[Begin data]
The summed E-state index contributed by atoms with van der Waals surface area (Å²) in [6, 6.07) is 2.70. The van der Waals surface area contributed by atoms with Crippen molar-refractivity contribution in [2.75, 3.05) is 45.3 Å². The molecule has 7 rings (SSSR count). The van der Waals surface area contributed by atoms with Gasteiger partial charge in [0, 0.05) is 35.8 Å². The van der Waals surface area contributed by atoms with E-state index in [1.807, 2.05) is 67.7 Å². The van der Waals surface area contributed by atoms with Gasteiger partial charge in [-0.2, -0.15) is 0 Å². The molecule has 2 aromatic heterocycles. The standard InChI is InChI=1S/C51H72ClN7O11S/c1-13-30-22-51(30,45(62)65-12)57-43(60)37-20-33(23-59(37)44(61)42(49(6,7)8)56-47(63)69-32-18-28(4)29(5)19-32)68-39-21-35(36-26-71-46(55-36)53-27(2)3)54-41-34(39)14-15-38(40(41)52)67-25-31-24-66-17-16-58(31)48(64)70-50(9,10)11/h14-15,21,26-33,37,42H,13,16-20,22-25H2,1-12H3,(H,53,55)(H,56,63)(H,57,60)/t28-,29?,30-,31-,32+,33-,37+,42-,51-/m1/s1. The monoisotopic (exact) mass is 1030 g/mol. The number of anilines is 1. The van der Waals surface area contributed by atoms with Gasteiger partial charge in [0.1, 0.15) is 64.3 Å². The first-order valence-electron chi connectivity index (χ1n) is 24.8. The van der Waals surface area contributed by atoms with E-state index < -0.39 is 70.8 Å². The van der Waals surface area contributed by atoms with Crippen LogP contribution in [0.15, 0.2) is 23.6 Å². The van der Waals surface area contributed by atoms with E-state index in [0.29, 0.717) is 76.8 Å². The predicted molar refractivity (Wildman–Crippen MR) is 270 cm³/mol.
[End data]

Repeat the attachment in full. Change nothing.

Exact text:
The summed E-state index contributed by atoms with van der Waals surface area (Å²) in [6, 6.07) is 2.70. The van der Waals surface area contributed by atoms with Crippen molar-refractivity contribution in [2.75, 3.05) is 45.3 Å². The molecule has 7 rings (SSSR count). The van der Waals surface area contributed by atoms with Gasteiger partial charge in [0, 0.05) is 35.8 Å². The van der Waals surface area contributed by atoms with E-state index in [1.807, 2.05) is 67.7 Å². The van der Waals surface area contributed by atoms with Gasteiger partial charge in [-0.2, -0.15) is 0 Å². The molecule has 2 aromatic heterocycles. The standard InChI is InChI=1S/C51H72ClN7O11S/c1-13-30-22-51(30,45(62)65-12)57-43(60)37-20-33(23-59(37)44(61)42(49(6,7)8)56-47(63)69-32-18-28(4)29(5)19-32)68-39-21-35(36-26-71-46(55-36)53-27(2)3)54-41-34(39)14-15-38(40(41)52)67-25-31-24-66-17-16-58(31)48(64)70-50(9,10)11/h14-15,21,26-33,37,42H,13,16-20,22-25H2,1-12H3,(H,53,55)(H,56,63)(H,57,60)/t28-,29?,30-,31-,32+,33-,37+,42-,51-/m1/s1. The monoisotopic (exact) mass is 1030 g/mol. The number of anilines is 1. The van der Waals surface area contributed by atoms with Gasteiger partial charge in [0.1, 0.15) is 64.3 Å². The first-order valence-electron chi connectivity index (χ1n) is 24.8. The van der Waals surface area contributed by atoms with E-state index < -0.39 is 70.8 Å². The van der Waals surface area contributed by atoms with Crippen LogP contribution in [0.15, 0.2) is 23.6 Å². The van der Waals surface area contributed by atoms with E-state index in [0.29, 0.717) is 76.8 Å². The predicted molar refractivity (Wildman–Crippen MR) is 270 cm³/mol.